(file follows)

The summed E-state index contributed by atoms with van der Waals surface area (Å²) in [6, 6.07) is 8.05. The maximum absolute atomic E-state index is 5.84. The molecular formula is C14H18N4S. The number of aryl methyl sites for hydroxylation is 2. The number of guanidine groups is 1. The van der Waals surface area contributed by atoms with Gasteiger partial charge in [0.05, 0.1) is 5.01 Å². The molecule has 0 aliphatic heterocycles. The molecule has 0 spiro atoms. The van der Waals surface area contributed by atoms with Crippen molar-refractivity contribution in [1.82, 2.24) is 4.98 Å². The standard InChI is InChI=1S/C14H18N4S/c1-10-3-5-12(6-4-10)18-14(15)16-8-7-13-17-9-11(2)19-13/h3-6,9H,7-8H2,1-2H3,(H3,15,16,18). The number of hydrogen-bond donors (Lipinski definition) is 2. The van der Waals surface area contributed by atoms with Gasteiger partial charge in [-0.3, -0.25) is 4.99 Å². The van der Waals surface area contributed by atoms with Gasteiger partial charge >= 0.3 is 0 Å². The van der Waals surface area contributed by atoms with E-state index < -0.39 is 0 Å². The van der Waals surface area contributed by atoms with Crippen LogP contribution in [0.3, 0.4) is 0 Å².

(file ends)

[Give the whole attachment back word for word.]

The summed E-state index contributed by atoms with van der Waals surface area (Å²) in [6, 6.07) is 8.05. The maximum absolute atomic E-state index is 5.84. The molecular formula is C14H18N4S. The number of aryl methyl sites for hydroxylation is 2. The number of guanidine groups is 1. The van der Waals surface area contributed by atoms with Gasteiger partial charge in [0.05, 0.1) is 5.01 Å². The molecule has 0 aliphatic heterocycles. The molecule has 0 spiro atoms. The van der Waals surface area contributed by atoms with Crippen molar-refractivity contribution in [1.82, 2.24) is 4.98 Å². The standard InChI is InChI=1S/C14H18N4S/c1-10-3-5-12(6-4-10)18-14(15)16-8-7-13-17-9-11(2)19-13/h3-6,9H,7-8H2,1-2H3,(H3,15,16,18). The number of hydrogen-bond donors (Lipinski definition) is 2. The van der Waals surface area contributed by atoms with Gasteiger partial charge in [-0.3, -0.25) is 4.99 Å². The van der Waals surface area contributed by atoms with Gasteiger partial charge >= 0.3 is 0 Å². The van der Waals surface area contributed by atoms with E-state index < -0.39 is 0 Å². The van der Waals surface area contributed by atoms with Crippen LogP contribution in [0.3, 0.4) is 0 Å².